EPA Amends Heavy-Duty Diesel Regs for Emergency Vehicles

The changes allow engine manufacturers to request to deploy emission controls or settings to be used only in such vehicles.

An EPA direct final rule published June 8 amends its heavy-duty diesel regulations so engine manufacturers may deploy emission controls or settings to be used only in emergency vehicles such as ambulances and fire trucks. The aim is to allow their engines to perform mission-critical work without the risk of losing power, speed, or torque due to abnormal conditions of the emission control systems, according to the rule.

The existing requirements have spurred the use of diesel particulate filters (called DPFs or soot filters) and other after-treatment systems on most new diesel engines to clean their exhaust.

The rule says EPA received letters from fire chiefs and other stakeholders beginning in October 2011 seeking regulatory action to exempt emergency vehicles from complying with particulate matter emissions standard for heavy-duty diesel engines in model year 2007 and after. Power and speed reductions were occurring on some emergency vehicles.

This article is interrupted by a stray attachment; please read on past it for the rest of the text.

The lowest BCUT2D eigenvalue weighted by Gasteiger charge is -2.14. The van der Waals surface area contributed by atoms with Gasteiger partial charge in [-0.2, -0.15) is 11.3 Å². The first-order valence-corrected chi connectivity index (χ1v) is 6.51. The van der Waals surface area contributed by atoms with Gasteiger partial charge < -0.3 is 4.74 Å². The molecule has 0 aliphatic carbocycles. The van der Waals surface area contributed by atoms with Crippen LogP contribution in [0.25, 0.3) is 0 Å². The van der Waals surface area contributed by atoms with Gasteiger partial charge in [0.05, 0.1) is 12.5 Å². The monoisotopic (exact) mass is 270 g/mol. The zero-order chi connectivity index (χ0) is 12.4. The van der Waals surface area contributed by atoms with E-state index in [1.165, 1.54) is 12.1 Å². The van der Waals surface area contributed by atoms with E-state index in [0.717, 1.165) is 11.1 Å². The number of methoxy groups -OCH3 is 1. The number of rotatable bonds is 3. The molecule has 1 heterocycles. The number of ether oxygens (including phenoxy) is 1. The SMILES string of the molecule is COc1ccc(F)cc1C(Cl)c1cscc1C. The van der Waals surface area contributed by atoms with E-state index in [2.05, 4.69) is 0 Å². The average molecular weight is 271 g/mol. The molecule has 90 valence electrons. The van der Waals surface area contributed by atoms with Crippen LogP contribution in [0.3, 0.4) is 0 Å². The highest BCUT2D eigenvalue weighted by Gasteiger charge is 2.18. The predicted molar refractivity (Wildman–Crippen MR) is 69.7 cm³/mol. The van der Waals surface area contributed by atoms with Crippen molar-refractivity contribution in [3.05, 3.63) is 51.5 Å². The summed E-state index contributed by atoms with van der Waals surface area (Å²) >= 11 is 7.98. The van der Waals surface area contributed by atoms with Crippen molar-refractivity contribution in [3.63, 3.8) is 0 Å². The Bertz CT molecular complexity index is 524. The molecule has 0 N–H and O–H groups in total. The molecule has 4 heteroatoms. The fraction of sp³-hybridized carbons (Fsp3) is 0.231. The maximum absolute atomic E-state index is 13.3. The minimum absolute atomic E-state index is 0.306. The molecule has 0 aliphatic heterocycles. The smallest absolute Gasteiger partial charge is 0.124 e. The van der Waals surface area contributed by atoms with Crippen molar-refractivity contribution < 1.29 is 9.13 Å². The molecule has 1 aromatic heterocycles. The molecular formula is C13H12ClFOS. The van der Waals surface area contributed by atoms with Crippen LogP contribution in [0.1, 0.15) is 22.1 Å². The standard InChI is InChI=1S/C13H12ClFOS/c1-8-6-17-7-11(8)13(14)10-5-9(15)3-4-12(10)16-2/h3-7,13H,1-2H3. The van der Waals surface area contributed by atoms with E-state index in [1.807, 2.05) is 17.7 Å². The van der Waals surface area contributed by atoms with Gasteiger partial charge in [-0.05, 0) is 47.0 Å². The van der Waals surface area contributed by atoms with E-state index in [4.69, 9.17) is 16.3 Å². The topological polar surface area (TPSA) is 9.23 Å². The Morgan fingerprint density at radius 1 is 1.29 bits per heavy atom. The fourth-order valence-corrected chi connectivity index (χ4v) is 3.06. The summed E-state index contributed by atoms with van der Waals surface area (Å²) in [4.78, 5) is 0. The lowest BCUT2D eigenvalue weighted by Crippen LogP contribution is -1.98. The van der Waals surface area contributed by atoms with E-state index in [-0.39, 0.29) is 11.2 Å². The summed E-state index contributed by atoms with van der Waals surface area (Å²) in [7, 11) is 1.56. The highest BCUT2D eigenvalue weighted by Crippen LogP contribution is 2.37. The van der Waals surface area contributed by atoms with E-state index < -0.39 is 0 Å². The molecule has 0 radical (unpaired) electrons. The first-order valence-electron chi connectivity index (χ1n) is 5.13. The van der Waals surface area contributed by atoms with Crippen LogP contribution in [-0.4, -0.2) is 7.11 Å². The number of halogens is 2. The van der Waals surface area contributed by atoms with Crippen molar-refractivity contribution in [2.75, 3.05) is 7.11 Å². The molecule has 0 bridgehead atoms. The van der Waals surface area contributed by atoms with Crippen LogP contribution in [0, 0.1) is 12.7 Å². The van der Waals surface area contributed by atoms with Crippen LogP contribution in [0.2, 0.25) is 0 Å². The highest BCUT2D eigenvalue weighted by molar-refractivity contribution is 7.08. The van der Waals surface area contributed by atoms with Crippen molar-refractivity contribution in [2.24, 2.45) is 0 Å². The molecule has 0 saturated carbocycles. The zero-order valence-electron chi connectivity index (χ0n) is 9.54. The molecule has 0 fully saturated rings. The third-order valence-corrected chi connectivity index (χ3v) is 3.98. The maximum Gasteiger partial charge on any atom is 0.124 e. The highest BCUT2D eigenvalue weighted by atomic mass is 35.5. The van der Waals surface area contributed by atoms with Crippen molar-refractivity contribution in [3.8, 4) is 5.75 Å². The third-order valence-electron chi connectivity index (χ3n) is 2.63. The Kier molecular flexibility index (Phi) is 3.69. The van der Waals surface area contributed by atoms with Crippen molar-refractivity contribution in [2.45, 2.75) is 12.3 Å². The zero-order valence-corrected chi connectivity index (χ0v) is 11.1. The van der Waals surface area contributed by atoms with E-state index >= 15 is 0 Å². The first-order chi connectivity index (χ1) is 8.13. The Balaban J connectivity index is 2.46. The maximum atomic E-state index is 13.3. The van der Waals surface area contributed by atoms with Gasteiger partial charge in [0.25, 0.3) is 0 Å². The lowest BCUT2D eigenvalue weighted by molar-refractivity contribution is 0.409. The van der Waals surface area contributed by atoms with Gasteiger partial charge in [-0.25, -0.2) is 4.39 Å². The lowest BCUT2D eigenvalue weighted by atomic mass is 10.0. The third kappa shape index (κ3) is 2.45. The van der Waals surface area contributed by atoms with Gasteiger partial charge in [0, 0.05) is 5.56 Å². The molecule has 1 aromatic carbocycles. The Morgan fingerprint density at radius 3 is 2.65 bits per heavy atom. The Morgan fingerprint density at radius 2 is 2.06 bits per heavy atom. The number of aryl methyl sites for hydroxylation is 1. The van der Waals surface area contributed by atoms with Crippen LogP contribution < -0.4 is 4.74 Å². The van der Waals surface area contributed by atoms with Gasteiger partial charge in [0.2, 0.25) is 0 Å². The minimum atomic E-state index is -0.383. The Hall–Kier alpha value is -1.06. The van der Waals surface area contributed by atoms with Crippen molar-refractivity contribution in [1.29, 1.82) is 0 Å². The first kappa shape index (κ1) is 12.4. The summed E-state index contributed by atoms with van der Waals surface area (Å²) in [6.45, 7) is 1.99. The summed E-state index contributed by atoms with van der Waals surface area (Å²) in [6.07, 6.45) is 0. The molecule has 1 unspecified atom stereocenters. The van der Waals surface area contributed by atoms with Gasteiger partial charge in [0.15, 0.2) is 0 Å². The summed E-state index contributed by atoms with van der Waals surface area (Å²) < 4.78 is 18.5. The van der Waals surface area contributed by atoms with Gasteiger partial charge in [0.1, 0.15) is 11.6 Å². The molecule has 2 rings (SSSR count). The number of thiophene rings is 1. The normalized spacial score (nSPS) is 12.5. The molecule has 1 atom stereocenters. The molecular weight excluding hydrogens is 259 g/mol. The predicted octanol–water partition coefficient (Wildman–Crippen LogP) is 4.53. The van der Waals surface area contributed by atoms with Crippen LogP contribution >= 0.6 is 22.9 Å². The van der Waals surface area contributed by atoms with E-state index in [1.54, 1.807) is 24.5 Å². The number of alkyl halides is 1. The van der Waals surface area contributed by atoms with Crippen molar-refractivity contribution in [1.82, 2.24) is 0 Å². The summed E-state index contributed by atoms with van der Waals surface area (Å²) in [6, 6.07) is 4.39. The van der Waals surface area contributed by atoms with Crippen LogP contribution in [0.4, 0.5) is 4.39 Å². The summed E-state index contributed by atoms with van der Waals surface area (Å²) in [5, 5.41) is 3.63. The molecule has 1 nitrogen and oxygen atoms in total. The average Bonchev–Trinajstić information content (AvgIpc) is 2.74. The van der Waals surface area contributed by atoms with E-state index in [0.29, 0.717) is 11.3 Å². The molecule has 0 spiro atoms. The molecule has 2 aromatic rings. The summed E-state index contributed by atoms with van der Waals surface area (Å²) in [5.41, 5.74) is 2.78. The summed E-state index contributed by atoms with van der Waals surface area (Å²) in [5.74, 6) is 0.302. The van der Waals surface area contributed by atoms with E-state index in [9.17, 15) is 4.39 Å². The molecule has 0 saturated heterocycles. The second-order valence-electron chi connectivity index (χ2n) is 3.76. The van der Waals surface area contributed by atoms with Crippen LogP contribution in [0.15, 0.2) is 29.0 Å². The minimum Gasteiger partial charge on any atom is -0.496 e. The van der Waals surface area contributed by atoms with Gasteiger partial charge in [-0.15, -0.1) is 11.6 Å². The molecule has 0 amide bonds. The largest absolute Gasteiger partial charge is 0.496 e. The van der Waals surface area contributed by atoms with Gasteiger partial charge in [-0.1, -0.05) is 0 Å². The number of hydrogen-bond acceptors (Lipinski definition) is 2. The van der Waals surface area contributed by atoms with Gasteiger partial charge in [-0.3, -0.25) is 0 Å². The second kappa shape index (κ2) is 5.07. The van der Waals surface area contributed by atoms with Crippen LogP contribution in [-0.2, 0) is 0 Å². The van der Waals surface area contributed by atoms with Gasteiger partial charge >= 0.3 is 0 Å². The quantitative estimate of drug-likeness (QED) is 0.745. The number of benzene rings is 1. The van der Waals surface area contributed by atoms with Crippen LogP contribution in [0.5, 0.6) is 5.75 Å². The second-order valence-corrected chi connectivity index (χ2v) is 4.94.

"Through the comments and letters we have received, as well as our own outreach and data-gathering efforts, we have learned that some emission control systems on fire trucks and ambulances today, in particular, certain applications using diesel particulate filters, are requiring an unexpected amount of operator interventions, and there are current a nontrivial number of emergency vehicles that are electronically programmed to cut power or speed -– even while responding to an emergency -– when certain operational parameters are exceed in relation to the emission control system," EPA states in the rule.

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